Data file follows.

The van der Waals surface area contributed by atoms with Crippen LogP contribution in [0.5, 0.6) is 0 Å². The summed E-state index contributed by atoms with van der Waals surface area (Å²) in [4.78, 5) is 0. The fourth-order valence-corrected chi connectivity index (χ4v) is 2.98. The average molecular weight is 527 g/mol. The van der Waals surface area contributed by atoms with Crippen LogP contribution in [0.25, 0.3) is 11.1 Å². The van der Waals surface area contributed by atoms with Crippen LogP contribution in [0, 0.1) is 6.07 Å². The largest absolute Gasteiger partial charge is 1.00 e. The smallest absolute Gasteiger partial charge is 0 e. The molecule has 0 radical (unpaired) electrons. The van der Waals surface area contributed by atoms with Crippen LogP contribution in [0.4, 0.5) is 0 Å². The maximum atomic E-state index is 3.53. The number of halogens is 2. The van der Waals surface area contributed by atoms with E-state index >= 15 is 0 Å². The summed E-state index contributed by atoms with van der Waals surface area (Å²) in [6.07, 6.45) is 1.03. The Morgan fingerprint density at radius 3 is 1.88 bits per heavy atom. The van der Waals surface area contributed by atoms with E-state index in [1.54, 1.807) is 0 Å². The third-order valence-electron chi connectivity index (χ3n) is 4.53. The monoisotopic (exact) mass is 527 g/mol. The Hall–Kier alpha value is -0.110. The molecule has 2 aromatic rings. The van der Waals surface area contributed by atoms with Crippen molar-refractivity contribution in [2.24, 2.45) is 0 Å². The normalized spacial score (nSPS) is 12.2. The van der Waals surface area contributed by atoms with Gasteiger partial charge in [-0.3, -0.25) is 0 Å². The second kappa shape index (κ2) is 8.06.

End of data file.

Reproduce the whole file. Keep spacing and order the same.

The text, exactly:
The van der Waals surface area contributed by atoms with Crippen LogP contribution in [0.5, 0.6) is 0 Å². The summed E-state index contributed by atoms with van der Waals surface area (Å²) in [4.78, 5) is 0. The fourth-order valence-corrected chi connectivity index (χ4v) is 2.98. The average molecular weight is 527 g/mol. The van der Waals surface area contributed by atoms with Crippen LogP contribution in [0.25, 0.3) is 11.1 Å². The van der Waals surface area contributed by atoms with Crippen LogP contribution in [0, 0.1) is 6.07 Å². The largest absolute Gasteiger partial charge is 1.00 e. The smallest absolute Gasteiger partial charge is 0 e. The molecule has 0 radical (unpaired) electrons. The van der Waals surface area contributed by atoms with Crippen LogP contribution in [0.4, 0.5) is 0 Å². The maximum atomic E-state index is 3.53. The number of halogens is 2. The van der Waals surface area contributed by atoms with E-state index >= 15 is 0 Å². The summed E-state index contributed by atoms with van der Waals surface area (Å²) in [6.07, 6.45) is 1.03. The Morgan fingerprint density at radius 3 is 1.88 bits per heavy atom. The van der Waals surface area contributed by atoms with E-state index in [1.54, 1.807) is 0 Å². The third-order valence-electron chi connectivity index (χ3n) is 4.53. The monoisotopic (exact) mass is 527 g/mol. The Hall–Kier alpha value is -0.110. The molecule has 2 aromatic rings. The van der Waals surface area contributed by atoms with Crippen molar-refractivity contribution in [2.24, 2.45) is 0 Å². The normalized spacial score (nSPS) is 12.2. The van der Waals surface area contributed by atoms with Gasteiger partial charge in [-0.3, -0.25) is 0 Å². The second kappa shape index (κ2) is 8.06.